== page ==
The third and final term was spent in Gibson block. In this term we didn’t have to attend Sunday Service. Two whole days a week without wearing a uniform or square bashing, luxury!! We were still kept busy during the week though. The Apprentices had their own radio station, which was piped into each block. I recall the music they would play as we got ready for bed. I still can’t hear ‘Hold Your Head Up’ by Argent without being taken back to the barracks. The apprentice DJ liked it so
much he would play it two or three times an evening.
We spent two days at RAF Lynham. Firstly visiting the Supply Flight and then doing a circuit in a Hercules followed by a visit to RAF Abingdon. Here I witnessed a transport aircraft receiving a third line service (with WRAF airframe mechanics) and the Parachute training school. I must admit the harnesses and jumping equipment looked good fun, but I daresay actually making a thirty-foot jump in a harness would have been very daunting.
It was a tradition that the apprentices in the final term got to sit at the back of the Cinema. So one evening I was there with a 15 or so others watching a poor attempt at a spaghetti western when we thought we would tease the rest of the audience by announcing the kiosk was open when it wasn’t. The first time it worked and half the audience trooped out only to be disappointed. The second time we were virtually ignored. On the third attempt half a dozen of us trooped out and returned. That
fooled ‘em!! I don’t recall laughing so much before as half the audience was fooled again. It was childish behaviour really but it relieved the tedium.
Early into the term I was struck down with a bout of Flu the like of which I had not experienced before in my short life. I had a real boneshaking fever and had to go into the station sick unit. The ward was occupied by a number of trainee storemen and the SAS. This was impressive for a young person who had only ever read about the SAS before. I actually got to meet and talk to them. I was particularly impressed with a medic and a couple of the troopers. After three days I was about to
be returned to the flight but I had one more night to do. It was Sunday evening and most of us were gathered in the TV lounge at the end of the ward when news came in of ‘Bloody Sunday’. The SAS were nearly all ex-Paratroopers and cheered them on as scenes of the shooting appeared on the evening news.
During the final term I and half a dozen others in my flight decided to take up the offer of Institute of Purchasing and Supply (IPS) classes. As I recall it was one evening a week, given by a member of the trade teaching staff. The focus was on the basics of the physical storage of goods and materials among other topics. We sat one or more tests and we all passed the test and received a certificate.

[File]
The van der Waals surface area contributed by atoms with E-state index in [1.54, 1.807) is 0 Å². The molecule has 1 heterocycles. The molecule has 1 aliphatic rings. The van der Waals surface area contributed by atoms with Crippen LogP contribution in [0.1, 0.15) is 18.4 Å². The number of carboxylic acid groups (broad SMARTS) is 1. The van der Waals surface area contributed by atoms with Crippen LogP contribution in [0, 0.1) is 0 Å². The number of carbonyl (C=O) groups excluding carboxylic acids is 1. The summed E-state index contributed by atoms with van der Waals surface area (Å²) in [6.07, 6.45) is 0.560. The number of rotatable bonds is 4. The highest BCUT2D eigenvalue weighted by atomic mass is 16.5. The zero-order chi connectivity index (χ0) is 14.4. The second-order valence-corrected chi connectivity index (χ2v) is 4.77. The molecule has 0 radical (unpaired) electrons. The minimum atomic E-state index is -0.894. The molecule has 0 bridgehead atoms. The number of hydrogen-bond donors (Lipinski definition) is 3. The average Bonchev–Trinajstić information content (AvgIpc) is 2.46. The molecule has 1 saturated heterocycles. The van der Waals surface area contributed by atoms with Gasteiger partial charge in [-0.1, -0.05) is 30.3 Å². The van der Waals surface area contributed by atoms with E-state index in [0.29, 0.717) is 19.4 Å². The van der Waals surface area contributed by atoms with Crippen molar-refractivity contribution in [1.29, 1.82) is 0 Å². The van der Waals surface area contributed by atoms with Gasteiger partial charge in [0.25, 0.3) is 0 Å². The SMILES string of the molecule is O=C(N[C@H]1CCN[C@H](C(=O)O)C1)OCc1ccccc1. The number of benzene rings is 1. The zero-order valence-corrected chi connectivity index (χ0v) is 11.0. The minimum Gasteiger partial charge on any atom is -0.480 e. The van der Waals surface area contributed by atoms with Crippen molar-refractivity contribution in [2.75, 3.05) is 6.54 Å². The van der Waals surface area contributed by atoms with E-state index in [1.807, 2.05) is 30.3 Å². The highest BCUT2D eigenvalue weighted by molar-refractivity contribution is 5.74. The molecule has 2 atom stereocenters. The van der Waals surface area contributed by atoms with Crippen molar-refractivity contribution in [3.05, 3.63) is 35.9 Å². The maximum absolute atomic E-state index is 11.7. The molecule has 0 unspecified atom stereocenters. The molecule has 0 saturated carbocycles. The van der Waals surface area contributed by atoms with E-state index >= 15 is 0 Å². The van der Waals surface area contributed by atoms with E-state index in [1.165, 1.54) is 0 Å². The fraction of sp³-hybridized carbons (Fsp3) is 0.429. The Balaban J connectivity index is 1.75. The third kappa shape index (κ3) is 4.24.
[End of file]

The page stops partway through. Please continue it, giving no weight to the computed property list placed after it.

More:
It came time to pass out and move onto our first postings. In the last week it was decided that we would get a spare sheet and write our entry number on it, preparatory to hanging it from the Water Tower across from the entrance to the camp. We agreed the night before our last day that a group of us would climb up and hang it. That evening we went out for a drink. We went to the local hostelry and I tried a couple of pints of cider, which made me slightly drunk. It was ten o’clock and no one had turned up to help hang the sheet so, under the influence of the cider, I did it. I dimly remember climbing up the tank and at the top lying on my stomach, looking over the edge as I tied the sheet to the tower. I knew at the time it was fairly dangerous but looking back, it was a foolhardy thing to do in my state. Someone up there was looking over me since I survived it. It got a laugh next morning as a couple of airman tentatively and carefully clambered up to take it down. I should
think they cursed me.
The following day we had the passing out parade. My parents, along with all my mates’ parents turned up. We were introduced to each other’s parents. The day was full and it passed very quickly. I recall the parade and the PT display I took part in and then it was all over. I remember saying goodbye to the friends I had made before we all went our own ways.
Of all my service in the Air Force, this first year is the one that sticks out in my mind most. It was an intense and radical change in my life, as it was for all the others who attended apprentice training. A truly unforgettable time.